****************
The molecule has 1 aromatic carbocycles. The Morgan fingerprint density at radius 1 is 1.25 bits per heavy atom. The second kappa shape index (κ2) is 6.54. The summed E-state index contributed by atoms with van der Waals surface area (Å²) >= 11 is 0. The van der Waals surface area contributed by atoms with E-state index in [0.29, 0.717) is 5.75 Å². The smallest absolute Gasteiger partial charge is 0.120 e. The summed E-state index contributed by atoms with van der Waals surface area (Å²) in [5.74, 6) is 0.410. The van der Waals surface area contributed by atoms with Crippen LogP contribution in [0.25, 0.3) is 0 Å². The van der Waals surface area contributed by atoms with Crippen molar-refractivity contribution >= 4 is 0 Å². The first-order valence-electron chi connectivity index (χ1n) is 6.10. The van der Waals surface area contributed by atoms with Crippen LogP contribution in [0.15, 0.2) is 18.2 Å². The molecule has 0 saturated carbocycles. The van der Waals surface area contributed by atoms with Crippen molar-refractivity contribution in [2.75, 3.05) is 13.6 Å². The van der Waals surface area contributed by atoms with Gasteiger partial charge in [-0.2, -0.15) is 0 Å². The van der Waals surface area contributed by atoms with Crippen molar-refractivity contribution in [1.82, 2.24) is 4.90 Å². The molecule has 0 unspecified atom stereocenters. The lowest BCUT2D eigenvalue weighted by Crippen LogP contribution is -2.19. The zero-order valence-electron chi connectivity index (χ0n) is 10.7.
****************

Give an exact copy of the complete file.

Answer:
The molecule has 1 aromatic carbocycles. The Morgan fingerprint density at radius 1 is 1.25 bits per heavy atom. The second kappa shape index (κ2) is 6.54. The summed E-state index contributed by atoms with van der Waals surface area (Å²) >= 11 is 0. The van der Waals surface area contributed by atoms with E-state index in [0.29, 0.717) is 5.75 Å². The smallest absolute Gasteiger partial charge is 0.120 e. The summed E-state index contributed by atoms with van der Waals surface area (Å²) in [5.74, 6) is 0.410. The van der Waals surface area contributed by atoms with Crippen LogP contribution in [0.25, 0.3) is 0 Å². The van der Waals surface area contributed by atoms with Crippen molar-refractivity contribution >= 4 is 0 Å². The first-order valence-electron chi connectivity index (χ1n) is 6.10. The van der Waals surface area contributed by atoms with Crippen LogP contribution in [0.15, 0.2) is 18.2 Å². The molecule has 0 saturated carbocycles. The van der Waals surface area contributed by atoms with Crippen molar-refractivity contribution in [2.75, 3.05) is 13.6 Å². The van der Waals surface area contributed by atoms with Gasteiger partial charge in [-0.2, -0.15) is 0 Å². The van der Waals surface area contributed by atoms with Crippen molar-refractivity contribution in [1.82, 2.24) is 4.90 Å². The molecule has 0 unspecified atom stereocenters. The lowest BCUT2D eigenvalue weighted by Crippen LogP contribution is -2.19. The zero-order valence-electron chi connectivity index (χ0n) is 10.7.